Microbial-mediated increase in phosphorus availability from animal protein-based ingredients fed to rainbow trout
Fish feeds contain a fraction of unusable phosphorus that is excreted by fish. By making this fraction available to salmonids, the phosphorus concentrations of feeds could be smaller, which will result in a reduction in phosphorus discharges. A number of naturally occurring soil microorganisms, including some fungi and bacteria, are recognized as having properties that dissolve phosphorus. Several of these microorganisms have even been commercialized and are currently used as soil inoculants to increase phosphorus availability, thereby increasing the yield of harvests. The inclusion of these microorganisms in fish feed may operate in a similar manner and may increase the phosphorus availability of food sources containing moderately soluble phosphorus. The objective of this project is to use soil microorganisms capable of dissolving phosphorus to improve the phosphorus availability of animal protein sources. Tests will consist of incorporating a microorganism already used in agriculture that is capable of dissolving the unavailable fraction of phosphorus found in animal protein-based feeds.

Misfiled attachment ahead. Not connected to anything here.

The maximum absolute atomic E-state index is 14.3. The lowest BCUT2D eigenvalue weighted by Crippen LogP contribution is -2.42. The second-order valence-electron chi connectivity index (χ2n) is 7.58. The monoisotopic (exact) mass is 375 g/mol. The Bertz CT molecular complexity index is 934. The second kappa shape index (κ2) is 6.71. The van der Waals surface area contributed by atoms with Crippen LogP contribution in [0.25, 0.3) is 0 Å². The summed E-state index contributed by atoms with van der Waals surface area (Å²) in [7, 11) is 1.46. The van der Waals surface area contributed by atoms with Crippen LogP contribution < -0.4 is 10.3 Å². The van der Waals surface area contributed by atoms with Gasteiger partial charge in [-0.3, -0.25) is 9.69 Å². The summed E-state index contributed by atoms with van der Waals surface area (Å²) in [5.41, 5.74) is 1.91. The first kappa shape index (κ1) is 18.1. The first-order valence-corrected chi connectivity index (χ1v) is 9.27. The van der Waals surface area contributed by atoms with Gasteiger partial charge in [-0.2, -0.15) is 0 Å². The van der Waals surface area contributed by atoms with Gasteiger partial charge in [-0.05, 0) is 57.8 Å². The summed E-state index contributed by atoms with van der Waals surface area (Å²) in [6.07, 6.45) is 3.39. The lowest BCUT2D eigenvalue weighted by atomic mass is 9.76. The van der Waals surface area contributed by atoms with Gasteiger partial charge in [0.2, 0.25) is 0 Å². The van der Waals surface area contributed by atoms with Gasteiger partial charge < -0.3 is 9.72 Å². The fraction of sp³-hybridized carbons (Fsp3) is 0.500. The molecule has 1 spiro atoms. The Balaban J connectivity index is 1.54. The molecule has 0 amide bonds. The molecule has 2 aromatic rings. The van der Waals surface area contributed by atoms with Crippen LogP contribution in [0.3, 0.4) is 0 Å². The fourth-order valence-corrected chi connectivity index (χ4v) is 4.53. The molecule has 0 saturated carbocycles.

This project should make it possible to formulate an experimental feed after determining the optimal levels of animal meal and microorganisms to incorporate. The improvement of the digestibility of the ingredients used in the formulation of this feed for salmonids should result in a reduction in suspended solids and nutrients in fish farm effluents.
Aquaculture Collaborative Research and Development Program (ACRDP)
2002 - 2005
- Date modified: